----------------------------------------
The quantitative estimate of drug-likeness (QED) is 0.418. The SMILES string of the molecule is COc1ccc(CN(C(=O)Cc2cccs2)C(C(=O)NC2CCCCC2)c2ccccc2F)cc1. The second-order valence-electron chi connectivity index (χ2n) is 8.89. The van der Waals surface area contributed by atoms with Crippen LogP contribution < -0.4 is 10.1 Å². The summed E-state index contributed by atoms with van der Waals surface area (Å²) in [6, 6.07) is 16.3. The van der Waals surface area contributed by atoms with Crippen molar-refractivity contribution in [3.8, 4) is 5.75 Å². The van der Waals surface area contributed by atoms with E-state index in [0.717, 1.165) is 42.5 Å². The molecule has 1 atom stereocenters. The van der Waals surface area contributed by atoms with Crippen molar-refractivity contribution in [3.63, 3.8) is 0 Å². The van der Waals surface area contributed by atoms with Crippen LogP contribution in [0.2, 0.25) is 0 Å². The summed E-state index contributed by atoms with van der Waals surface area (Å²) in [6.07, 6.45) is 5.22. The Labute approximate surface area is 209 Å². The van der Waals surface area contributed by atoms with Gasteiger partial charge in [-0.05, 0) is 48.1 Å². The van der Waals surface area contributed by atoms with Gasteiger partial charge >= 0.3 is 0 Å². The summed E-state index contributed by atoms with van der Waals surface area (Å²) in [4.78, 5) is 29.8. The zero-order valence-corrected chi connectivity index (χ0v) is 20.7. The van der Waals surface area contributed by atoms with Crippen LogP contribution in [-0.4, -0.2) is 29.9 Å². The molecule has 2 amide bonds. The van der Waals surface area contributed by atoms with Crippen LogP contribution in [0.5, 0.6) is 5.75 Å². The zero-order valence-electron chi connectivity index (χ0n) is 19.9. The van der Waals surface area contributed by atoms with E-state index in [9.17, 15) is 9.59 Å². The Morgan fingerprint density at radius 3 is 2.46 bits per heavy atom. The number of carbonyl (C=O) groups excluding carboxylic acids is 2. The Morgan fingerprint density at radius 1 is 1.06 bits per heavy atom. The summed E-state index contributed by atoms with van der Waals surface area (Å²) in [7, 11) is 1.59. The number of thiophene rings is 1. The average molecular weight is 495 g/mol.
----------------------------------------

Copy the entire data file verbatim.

The quantitative estimate of drug-likeness (QED) is 0.418. The SMILES string of the molecule is COc1ccc(CN(C(=O)Cc2cccs2)C(C(=O)NC2CCCCC2)c2ccccc2F)cc1. The second-order valence-electron chi connectivity index (χ2n) is 8.89. The van der Waals surface area contributed by atoms with Crippen LogP contribution < -0.4 is 10.1 Å². The summed E-state index contributed by atoms with van der Waals surface area (Å²) in [6, 6.07) is 16.3. The van der Waals surface area contributed by atoms with Crippen molar-refractivity contribution in [3.8, 4) is 5.75 Å². The van der Waals surface area contributed by atoms with E-state index in [0.717, 1.165) is 42.5 Å². The molecule has 1 atom stereocenters. The van der Waals surface area contributed by atoms with Crippen molar-refractivity contribution in [3.63, 3.8) is 0 Å². The van der Waals surface area contributed by atoms with Crippen LogP contribution in [0.2, 0.25) is 0 Å². The summed E-state index contributed by atoms with van der Waals surface area (Å²) in [6.07, 6.45) is 5.22. The Labute approximate surface area is 209 Å². The van der Waals surface area contributed by atoms with Gasteiger partial charge in [-0.05, 0) is 48.1 Å². The van der Waals surface area contributed by atoms with Gasteiger partial charge >= 0.3 is 0 Å². The summed E-state index contributed by atoms with van der Waals surface area (Å²) in [4.78, 5) is 29.8. The zero-order valence-corrected chi connectivity index (χ0v) is 20.7. The van der Waals surface area contributed by atoms with Crippen LogP contribution in [-0.4, -0.2) is 29.9 Å². The molecule has 2 amide bonds. The van der Waals surface area contributed by atoms with Crippen LogP contribution in [0.5, 0.6) is 5.75 Å². The zero-order valence-electron chi connectivity index (χ0n) is 19.9. The van der Waals surface area contributed by atoms with E-state index in [9.17, 15) is 9.59 Å². The Morgan fingerprint density at radius 3 is 2.46 bits per heavy atom. The number of carbonyl (C=O) groups excluding carboxylic acids is 2. The Morgan fingerprint density at radius 1 is 1.06 bits per heavy atom. The summed E-state index contributed by atoms with van der Waals surface area (Å²) in [7, 11) is 1.59. The number of thiophene rings is 1. The average molecular weight is 495 g/mol.